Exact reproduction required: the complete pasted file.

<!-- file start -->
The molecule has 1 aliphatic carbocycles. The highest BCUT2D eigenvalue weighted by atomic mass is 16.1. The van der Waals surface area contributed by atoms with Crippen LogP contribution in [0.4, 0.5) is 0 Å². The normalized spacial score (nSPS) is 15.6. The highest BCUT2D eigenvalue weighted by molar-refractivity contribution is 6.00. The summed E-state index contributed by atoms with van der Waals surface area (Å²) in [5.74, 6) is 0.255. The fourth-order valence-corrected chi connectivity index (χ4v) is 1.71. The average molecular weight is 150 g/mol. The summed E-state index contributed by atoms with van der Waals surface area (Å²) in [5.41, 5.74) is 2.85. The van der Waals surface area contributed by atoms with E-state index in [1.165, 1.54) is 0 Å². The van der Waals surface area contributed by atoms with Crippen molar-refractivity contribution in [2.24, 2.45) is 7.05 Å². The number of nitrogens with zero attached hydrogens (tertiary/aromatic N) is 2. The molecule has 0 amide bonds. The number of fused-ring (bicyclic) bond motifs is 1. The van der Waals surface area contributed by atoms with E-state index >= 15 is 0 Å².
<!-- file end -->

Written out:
The molecule has 1 aliphatic carbocycles. The highest BCUT2D eigenvalue weighted by atomic mass is 16.1. The van der Waals surface area contributed by atoms with Crippen LogP contribution in [0.4, 0.5) is 0 Å². The normalized spacial score (nSPS) is 15.6. The highest BCUT2D eigenvalue weighted by molar-refractivity contribution is 6.00. The summed E-state index contributed by atoms with van der Waals surface area (Å²) in [5.74, 6) is 0.255. The fourth-order valence-corrected chi connectivity index (χ4v) is 1.71. The average molecular weight is 150 g/mol. The summed E-state index contributed by atoms with van der Waals surface area (Å²) in [5.41, 5.74) is 2.85. The van der Waals surface area contributed by atoms with E-state index in [1.165, 1.54) is 0 Å². The van der Waals surface area contributed by atoms with Crippen molar-refractivity contribution in [2.24, 2.45) is 7.05 Å². The number of nitrogens with zero attached hydrogens (tertiary/aromatic N) is 2. The molecule has 0 amide bonds. The number of fused-ring (bicyclic) bond motifs is 1. The van der Waals surface area contributed by atoms with E-state index >= 15 is 0 Å².